Tell me how it is spent and I will tell you the future. Consumption trends provide an idea of the general economic state of the economy. Domestic demand, which always weighs heavily on GDP, is important for measuring economic dynamism. Just like pulling your credit card, which can be symptomatic of good and bad trends, especially in America. Observing the consumption data via credit in the North American country usually gives clues.
The latest report from Bank of America, in this sense, reveals that the aggregate spending per household with credit and debit cards from the entity required 0.2% year-on-year in May, which represents an improvement compared to the fall of 1, 2% year-on-year registered in April. On a month-on-month basis, consumer spending appears to have held relatively steady, with card spending per household seasonally adjusted (SA) rising just 0.1% between April and May.
The decline in year-on-year spending in the past two months partly reflects “base effects”, as spending increased in 2022 after the economy reopened and this is increasingly part of the denominator in year-on-year growth comparisons. A closer look at the breakdown over the past year shows that retail spending has picked up in recent months, after a long period of decline.
In services, for its part, it has shown some signs of evident after having experienced constantly until February 2023. Within this item it is evident that in restoration a significant upward trend has been observed. Meanwhile, spending money on airline tickets or accommodation appears to be on a slight downward trend.
“As we discussed in a previous Consumer Morsel report, travel spending is a mix of factors… Spending during the categories that recovered fastest from the pandemic, such as accommodation, appears to have already peaked, while in the late-recovering sectors, including cruises, remains elevated,” says Bank of America.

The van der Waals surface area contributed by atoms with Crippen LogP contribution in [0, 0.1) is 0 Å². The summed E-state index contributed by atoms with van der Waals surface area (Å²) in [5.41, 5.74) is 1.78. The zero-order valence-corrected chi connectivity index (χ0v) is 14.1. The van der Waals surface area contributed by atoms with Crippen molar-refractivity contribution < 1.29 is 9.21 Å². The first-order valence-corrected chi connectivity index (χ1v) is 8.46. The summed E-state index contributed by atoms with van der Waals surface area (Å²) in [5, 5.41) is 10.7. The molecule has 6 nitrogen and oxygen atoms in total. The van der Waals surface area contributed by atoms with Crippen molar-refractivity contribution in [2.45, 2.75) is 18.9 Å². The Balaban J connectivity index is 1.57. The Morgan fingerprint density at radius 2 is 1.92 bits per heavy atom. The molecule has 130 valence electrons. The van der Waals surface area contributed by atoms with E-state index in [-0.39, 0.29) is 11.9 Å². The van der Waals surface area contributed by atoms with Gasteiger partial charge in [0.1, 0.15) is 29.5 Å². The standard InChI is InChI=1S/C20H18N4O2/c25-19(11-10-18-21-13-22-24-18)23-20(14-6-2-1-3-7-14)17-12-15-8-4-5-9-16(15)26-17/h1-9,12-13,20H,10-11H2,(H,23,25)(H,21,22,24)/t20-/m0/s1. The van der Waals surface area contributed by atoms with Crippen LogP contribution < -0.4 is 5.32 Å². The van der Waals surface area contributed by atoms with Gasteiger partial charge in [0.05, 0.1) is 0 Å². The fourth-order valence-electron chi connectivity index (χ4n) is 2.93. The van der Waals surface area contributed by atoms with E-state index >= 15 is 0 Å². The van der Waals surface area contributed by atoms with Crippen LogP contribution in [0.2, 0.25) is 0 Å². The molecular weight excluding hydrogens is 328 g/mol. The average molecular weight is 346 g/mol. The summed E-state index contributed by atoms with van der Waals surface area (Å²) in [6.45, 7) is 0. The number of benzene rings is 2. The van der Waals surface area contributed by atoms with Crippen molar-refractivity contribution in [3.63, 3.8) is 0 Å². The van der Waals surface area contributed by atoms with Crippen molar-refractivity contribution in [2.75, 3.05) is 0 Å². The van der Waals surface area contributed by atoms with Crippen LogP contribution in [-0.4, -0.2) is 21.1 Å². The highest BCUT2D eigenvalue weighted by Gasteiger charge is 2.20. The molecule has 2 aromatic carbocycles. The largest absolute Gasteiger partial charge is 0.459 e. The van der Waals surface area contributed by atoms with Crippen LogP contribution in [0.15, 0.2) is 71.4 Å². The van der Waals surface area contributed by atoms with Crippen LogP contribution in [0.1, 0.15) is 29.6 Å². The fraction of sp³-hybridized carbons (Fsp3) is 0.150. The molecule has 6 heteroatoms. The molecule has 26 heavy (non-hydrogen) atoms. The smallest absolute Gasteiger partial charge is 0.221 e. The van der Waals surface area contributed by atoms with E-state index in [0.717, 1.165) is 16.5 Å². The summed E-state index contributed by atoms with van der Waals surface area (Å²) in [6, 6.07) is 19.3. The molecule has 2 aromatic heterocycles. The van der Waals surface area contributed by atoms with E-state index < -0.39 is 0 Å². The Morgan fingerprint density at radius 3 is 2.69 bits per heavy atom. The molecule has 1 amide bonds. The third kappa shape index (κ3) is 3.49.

However, what is striking is the great differences in spending between generations. Specifically, Baby Boomers (born between 1946 and 1964) and traditionalist households (between 1928 and 1945) show higher year-on-year growth rates of total card spending, according to internal Bank of America data. And the strength seems to go beyond favorable base effects.
“This is important because, while traditionalist households are relatively few in number, there are many more boomers, so the faster spending of this group is, to some extent, holding back the average aggregate,” the entity says. It is also striking that Generation X, made up of people born between 1965 and 1977, shows the same weaker trends as Millennials and Generation Z.
The younger generations continue to rely on savings
United States debt with credit cards. The share of total spending on credit cards has barely changed across generations.
“At the same time, median household savings and checking account balances remain well above 2019 levels for all generations,” explains the US bank. To date, the continued strength of the job market will likely also reduce the need for younger people to draw on their reserves.
That said, you still have a marked difference between the levels of wealth of the different generations. In particular, the older generations have much more wealth, which allows them to better weather the increase in the cost of living. According to the Federal Reserve, Baby Boomers had $73 billion in net worth in the fourth quarter of 2022, eight times more than Millennials.
Likewise, the different way in which the increase in the cost of housing is perceived between generations is another important influence in the divergence of generational spending per household. Data from Bank of America shows that Generation Z and Millennials are experiencing a much larger increase in median rent and mortgage payments than older generations.
“These differences in housing costs probably reflect important life cycle influences. Younger generations will have to move for work, to accommodate expanding families, and more generally because they seek more space as they mature, which exposes them more frequently to rising rents (especially when they move into a new home) than older generations,” Bank of America describes.